The great irony is that Muslim countries, whether it’s Egypt, the UAE or, in this case, Tajikistan are far more realistic about the threat posed by the Muslim Brotherhood, than countries like the UK, where the Brotherhood effectively operates, not to mention the rest of Europe and America. And when Muslim countries do take action against the Brotherhood, there’s an outcry in western nations.
Tajikistan has arrested 113 people charged with being members of Muslim Brotherhood, an Islamist organisation outlawed in the Central Asian nation, Prosecutor General Yusuf Rakhmon said on Tuesday.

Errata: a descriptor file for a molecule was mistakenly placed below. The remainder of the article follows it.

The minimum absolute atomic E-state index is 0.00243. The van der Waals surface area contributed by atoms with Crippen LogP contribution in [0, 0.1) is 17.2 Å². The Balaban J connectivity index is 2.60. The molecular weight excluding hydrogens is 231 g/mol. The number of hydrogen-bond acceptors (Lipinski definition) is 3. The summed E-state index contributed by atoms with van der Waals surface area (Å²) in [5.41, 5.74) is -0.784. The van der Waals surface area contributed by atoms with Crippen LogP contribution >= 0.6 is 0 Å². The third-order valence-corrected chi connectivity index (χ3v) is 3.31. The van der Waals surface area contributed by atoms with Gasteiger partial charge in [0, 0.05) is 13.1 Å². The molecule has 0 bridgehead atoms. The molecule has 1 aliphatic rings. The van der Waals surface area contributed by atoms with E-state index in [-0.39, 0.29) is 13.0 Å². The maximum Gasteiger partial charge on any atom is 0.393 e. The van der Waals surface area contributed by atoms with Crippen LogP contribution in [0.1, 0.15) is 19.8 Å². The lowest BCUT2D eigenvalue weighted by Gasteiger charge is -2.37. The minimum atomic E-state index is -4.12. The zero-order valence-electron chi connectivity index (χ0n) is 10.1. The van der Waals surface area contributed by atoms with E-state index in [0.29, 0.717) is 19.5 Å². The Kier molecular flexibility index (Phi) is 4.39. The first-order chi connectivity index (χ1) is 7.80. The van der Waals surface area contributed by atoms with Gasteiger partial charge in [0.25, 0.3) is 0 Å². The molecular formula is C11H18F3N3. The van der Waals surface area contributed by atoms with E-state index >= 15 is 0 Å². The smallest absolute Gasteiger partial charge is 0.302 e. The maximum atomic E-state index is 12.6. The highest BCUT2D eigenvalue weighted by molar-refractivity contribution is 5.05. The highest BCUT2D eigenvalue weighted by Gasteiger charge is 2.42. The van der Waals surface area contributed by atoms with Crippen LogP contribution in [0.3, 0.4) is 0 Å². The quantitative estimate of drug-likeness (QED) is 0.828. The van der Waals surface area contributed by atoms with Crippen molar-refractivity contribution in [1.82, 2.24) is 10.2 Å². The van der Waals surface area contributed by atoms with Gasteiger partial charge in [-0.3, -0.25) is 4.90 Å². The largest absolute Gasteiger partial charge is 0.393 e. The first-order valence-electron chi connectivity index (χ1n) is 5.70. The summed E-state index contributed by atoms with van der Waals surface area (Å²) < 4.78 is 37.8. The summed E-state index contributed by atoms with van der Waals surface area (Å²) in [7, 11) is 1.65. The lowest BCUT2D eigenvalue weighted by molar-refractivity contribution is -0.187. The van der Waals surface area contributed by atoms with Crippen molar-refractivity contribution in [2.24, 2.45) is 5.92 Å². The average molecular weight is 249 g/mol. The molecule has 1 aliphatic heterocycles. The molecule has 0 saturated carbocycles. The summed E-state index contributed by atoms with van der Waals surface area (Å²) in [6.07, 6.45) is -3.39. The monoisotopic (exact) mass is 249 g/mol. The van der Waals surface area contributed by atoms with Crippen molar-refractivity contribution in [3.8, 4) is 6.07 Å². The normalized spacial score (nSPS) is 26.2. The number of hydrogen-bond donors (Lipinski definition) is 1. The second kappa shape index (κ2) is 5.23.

Among those arrested over the course of this month were two foreigners, one municipal official, and more than 20 university professors, he told a briefing.
I’m sure the outcry from the Washington Post and the usual suspects will commence shortly.
The government of the predominantly Muslim ex-Soviet republic has been cracking down on Islamist opposition in recent years, banning the Islamic Renaissance Party of Tajikistan and accusing its leadership of plotting a coup.
Tajikistan has also blamed Islamists, and the ultra hardline Islamic State militant group in particular, for a series of deadly attack on foreign tourists and local prison staff and border guards.
“Ultra hardline”. As opposed to what?